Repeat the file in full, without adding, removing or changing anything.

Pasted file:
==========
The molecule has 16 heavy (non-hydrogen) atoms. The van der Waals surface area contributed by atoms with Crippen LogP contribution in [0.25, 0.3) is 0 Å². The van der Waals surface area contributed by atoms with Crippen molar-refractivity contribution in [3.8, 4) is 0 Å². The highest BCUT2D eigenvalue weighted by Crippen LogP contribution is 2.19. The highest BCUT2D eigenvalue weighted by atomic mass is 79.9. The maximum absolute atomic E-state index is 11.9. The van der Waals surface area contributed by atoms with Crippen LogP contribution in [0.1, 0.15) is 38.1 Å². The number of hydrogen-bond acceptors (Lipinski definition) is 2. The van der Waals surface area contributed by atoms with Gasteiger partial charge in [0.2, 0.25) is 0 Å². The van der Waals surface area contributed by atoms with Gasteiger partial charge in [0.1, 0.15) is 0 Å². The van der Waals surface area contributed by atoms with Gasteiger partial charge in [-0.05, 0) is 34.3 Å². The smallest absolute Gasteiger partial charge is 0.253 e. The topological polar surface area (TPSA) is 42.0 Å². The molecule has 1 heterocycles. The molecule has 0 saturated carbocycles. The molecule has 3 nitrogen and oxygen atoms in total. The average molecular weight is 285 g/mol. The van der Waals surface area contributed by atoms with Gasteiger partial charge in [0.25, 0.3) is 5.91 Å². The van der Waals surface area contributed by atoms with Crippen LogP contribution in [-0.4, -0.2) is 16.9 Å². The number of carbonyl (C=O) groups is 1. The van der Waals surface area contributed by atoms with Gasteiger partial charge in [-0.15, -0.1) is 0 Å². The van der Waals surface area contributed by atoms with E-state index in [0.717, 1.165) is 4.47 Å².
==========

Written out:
The molecule has 16 heavy (non-hydrogen) atoms. The van der Waals surface area contributed by atoms with Crippen LogP contribution in [0.25, 0.3) is 0 Å². The van der Waals surface area contributed by atoms with Crippen molar-refractivity contribution in [3.8, 4) is 0 Å². The highest BCUT2D eigenvalue weighted by Crippen LogP contribution is 2.19. The highest BCUT2D eigenvalue weighted by atomic mass is 79.9. The maximum absolute atomic E-state index is 11.9. The van der Waals surface area contributed by atoms with Crippen LogP contribution in [0.1, 0.15) is 38.1 Å². The number of hydrogen-bond acceptors (Lipinski definition) is 2. The van der Waals surface area contributed by atoms with Gasteiger partial charge in [0.2, 0.25) is 0 Å². The van der Waals surface area contributed by atoms with Gasteiger partial charge in [0.1, 0.15) is 0 Å². The van der Waals surface area contributed by atoms with Gasteiger partial charge in [-0.05, 0) is 34.3 Å². The smallest absolute Gasteiger partial charge is 0.253 e. The topological polar surface area (TPSA) is 42.0 Å². The molecule has 1 heterocycles. The molecule has 0 saturated carbocycles. The molecule has 3 nitrogen and oxygen atoms in total. The average molecular weight is 285 g/mol. The van der Waals surface area contributed by atoms with Gasteiger partial charge in [0.25, 0.3) is 5.91 Å². The van der Waals surface area contributed by atoms with Crippen LogP contribution in [-0.4, -0.2) is 16.9 Å². The number of carbonyl (C=O) groups is 1. The van der Waals surface area contributed by atoms with Gasteiger partial charge in [-0.15, -0.1) is 0 Å². The van der Waals surface area contributed by atoms with E-state index in [0.717, 1.165) is 4.47 Å².